Dear Miss Manners: A longtime friend has a new man in her life, but she has stated that she can never marry him, as she will lose financial arrangements set up by the court four years ago, when she divorced her husband of 35 years.
Even if her ex should pass away, she would lose her share of Social Security and pension that he was ordered to leave to her. In spite of this, she has accepted an engagement ring from her new love as a sign of their commitment to each other. They intend to live together for life.She is now pressuring her friends to throw an "engagement party" for her. When I told her that I felt it was bad taste to give her and her lover this kind of party, she snapped, "Well, call it a life-commitment party, instead."
I still feel that this would be tacky and in bad taste. If they want to live together, I have no problem with that. All of her friends have accepted their arrangement. I feel that is enough.
She wants some kind of "ceremony" to let people know that they have a commitment to each other. I am annoyed that she has repeatedly asked me to arrange something.
Am I being an insensitive friend? Is there something that one does in a situation such as this?
Gentle Reader: Why can't she commit herself?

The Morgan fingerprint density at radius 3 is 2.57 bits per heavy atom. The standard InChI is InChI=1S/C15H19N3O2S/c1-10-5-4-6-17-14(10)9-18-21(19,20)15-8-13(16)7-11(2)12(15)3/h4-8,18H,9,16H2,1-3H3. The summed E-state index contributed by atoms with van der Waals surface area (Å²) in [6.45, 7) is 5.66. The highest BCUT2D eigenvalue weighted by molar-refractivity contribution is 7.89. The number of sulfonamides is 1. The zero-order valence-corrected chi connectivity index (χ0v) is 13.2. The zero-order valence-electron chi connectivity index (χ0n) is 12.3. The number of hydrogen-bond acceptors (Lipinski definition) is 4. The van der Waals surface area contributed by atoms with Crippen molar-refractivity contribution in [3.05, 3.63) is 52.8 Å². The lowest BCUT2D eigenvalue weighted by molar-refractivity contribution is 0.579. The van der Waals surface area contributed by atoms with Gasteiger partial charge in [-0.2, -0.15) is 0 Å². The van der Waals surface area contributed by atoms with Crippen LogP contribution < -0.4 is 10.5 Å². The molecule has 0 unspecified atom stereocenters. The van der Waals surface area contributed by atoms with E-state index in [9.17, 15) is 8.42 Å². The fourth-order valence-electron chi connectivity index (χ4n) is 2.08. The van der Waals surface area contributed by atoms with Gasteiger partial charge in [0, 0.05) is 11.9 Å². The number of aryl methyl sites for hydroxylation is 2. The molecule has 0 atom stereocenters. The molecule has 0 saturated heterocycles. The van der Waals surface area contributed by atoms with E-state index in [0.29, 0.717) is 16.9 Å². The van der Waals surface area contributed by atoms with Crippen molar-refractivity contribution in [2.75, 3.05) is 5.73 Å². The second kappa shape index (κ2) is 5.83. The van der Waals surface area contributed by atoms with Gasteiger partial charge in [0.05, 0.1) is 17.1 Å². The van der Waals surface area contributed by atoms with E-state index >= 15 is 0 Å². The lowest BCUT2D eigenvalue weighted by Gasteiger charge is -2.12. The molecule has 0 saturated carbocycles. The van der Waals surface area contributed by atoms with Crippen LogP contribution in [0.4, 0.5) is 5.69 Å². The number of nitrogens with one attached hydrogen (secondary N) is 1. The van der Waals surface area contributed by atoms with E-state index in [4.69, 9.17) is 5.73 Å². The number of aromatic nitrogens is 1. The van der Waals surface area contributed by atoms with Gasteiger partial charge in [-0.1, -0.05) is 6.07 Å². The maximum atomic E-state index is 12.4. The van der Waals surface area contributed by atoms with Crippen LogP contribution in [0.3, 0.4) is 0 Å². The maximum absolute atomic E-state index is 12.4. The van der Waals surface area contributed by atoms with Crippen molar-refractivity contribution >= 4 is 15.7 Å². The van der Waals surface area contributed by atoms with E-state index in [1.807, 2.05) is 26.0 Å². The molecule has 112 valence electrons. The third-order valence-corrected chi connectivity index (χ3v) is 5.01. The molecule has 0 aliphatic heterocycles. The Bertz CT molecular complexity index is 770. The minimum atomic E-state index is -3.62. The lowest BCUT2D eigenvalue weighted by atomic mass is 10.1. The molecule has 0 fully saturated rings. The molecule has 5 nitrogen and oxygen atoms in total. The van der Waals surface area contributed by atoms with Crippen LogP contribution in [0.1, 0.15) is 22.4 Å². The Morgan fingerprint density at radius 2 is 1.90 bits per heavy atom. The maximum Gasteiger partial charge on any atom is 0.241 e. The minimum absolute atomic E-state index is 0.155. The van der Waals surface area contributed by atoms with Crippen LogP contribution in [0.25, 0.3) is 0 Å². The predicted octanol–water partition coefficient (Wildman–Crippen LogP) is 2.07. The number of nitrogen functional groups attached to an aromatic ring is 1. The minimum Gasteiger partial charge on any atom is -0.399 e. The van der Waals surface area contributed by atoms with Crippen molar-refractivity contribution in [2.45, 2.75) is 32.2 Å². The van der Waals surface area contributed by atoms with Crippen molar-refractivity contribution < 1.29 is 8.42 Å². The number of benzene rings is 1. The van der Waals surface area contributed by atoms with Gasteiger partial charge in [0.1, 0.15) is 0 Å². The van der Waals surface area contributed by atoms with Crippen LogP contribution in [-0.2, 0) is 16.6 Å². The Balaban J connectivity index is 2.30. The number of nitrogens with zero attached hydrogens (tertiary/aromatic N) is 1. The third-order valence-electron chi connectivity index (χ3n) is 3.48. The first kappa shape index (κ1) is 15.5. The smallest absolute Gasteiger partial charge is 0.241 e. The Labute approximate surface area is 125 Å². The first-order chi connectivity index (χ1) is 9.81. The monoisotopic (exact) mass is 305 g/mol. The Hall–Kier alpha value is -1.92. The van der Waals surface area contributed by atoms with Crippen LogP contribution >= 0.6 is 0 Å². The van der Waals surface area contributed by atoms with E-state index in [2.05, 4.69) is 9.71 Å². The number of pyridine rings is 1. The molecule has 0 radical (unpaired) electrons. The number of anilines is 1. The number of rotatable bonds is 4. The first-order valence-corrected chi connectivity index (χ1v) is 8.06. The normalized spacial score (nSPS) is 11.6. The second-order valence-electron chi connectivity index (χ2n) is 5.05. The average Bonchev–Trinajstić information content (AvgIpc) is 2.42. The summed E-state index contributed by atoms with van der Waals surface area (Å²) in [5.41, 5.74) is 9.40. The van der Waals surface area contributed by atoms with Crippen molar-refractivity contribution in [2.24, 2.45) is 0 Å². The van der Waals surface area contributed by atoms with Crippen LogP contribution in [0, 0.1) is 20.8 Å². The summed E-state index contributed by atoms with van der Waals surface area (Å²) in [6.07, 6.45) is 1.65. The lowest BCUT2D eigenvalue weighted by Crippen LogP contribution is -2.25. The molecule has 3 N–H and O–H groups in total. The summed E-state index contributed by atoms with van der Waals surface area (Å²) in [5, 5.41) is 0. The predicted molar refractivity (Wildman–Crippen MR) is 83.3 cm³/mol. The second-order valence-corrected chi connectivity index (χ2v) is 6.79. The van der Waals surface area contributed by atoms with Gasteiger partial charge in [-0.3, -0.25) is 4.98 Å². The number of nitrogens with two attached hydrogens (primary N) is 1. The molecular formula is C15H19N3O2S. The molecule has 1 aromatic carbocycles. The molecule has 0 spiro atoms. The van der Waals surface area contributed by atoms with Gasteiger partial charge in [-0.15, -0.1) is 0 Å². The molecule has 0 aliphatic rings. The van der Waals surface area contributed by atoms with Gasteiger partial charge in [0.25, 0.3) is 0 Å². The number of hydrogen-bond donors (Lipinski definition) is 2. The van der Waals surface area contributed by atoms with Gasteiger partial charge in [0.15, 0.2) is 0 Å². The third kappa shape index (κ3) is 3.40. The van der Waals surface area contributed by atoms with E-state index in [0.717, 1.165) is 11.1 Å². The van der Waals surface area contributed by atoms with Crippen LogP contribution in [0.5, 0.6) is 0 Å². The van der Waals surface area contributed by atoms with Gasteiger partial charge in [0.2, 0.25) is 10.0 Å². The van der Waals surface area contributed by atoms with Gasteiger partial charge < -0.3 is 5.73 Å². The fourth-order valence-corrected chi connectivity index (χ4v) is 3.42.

Never mind the fact that an engagement is an agreement to get married. Never mind that the only traditional engagement party is one that the prospective bride's parents give for the purpose of announcing the engagement by toasting the couple at the party - and they don't call it an engagement party on the invitations because that would give away the surprise.
Miss Manners is more struck by the fact that this lady seems to think it proper to harangue her friends to honor her. No doubt she figured that celebrating this way would, unlike getting married, save her a bundle. Why you should consider cooperating with this demand is a mystery.
Dear Miss Manners: May I share my simple strategy for the problem of being treated rudely by a waiter when declining to purchase an alcoholic beverage?
When I am asked if I care for anything to drink, I immediately order a soft drink. I pretend not to understand that alcohol (which I rarely drink) is being proffered. I have never had a server behave rudely in response to my order.
Gentle Reader: Do you want a soft drink or don't you? Miss Manners would have thought that would be of relevance before you decided to purchase one.
Investing in an unwanted drink to spare the server from worrying about being unable to make a sale does not strike Miss Manners as an equal obligation. A server who turns rude when you do not buy something you do not want should be reported to management.
Feeling incorrect? Address your etiquette questions (in black or blue-black ink on white writing paper) to Miss Manners, in care of this newspaper. The quill shortage prevents Miss Manners from answering questions except through this column.